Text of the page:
As the spotlight on cost reduction has dimmed, IT has picked up plenty of new directives: to deliver business agility, drive innovation, and increase its value to the business, to name a few. Yet at the same time, IT remains responsible for all the tactical and operational activities it has always performed, such as keeping systems running, delivering new capabilities, and securing intellectual property and corporate data.
For CIOs and IT leaders, the management challenge is how to help IT employees break the tactical habit and use their strategic skills more effectively. We asked for advice from three tech professionals with different perspectives on IT talent. Their expertise can help IT leaders who want their teams to work smarter and be more engaged. Some of the tactics can be adopted without a lot of investment, while others require outside help or more significant cultural overhauls.
Before/after coffee tasks
Time management is a logical place to start. A capable leader can help his team make time for higher-level tasks that will increase the value of IT to the business. But good IT leaders require cultivation.
"Most IT professionals are what I call accidental managers," says Eric Bloom, a former CIO and current president of Manager Mechanics, which specializes in helping companies develop IT leadership talent. Many IT managers were promoted because they were good at their former jobs even though their new jobs might have little to do with their past experience.
Eric Bloom, a former CIO and current president of Manager Mechanics
"Hey, you're the best techie, congratulations," Bloom says. "You didn't go to school to learn what we're going to ask you to do. All of the things you did that made you such a star employee and made us want to promote you — none of that is applicable to what we're going to ask you to do. And, the job opened because we promoted someone into the job last year, with a skill set somewhat like yours, but they failed miserably and we had to fire them. Welcome to management."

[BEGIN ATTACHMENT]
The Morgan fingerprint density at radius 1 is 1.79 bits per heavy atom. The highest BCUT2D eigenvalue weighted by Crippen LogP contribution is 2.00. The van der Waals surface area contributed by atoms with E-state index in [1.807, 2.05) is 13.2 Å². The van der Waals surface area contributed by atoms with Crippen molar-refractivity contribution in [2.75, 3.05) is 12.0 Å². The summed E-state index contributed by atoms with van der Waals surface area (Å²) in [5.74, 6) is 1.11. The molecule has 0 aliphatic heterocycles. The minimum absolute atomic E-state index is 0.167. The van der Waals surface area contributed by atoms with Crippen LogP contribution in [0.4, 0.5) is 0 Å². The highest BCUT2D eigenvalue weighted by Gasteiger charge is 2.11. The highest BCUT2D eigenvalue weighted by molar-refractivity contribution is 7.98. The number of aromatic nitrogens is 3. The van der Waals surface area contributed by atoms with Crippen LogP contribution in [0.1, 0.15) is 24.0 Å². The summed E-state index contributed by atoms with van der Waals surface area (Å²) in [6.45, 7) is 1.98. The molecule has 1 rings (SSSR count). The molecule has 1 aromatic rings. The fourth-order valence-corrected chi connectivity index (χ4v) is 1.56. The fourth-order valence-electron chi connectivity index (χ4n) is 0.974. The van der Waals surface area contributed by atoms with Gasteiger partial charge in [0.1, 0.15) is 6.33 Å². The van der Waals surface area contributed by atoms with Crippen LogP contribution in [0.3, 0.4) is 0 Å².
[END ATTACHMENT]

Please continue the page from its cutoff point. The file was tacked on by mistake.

New IT managers have to adjust to a role of delegating vs. building. "Your creativity comes in maximizing the efficiency of those working for you," Bloom says.
One delegation technique Bloom has devised is what he calls zone-based staff prioritization. It's built around the idea of being in the zone when people know what needs to be done, aren't distracted, and are motivated to complete a task, they can be more productive, more innovative, and do a better job. "Sometimes people are at their best. Sometimes they're alert but not creative. Sometimes they can do things but they're not really open to challenge. And sometimes, there are things they can do as long as they're not asleep or semi-comatose," Bloom says.
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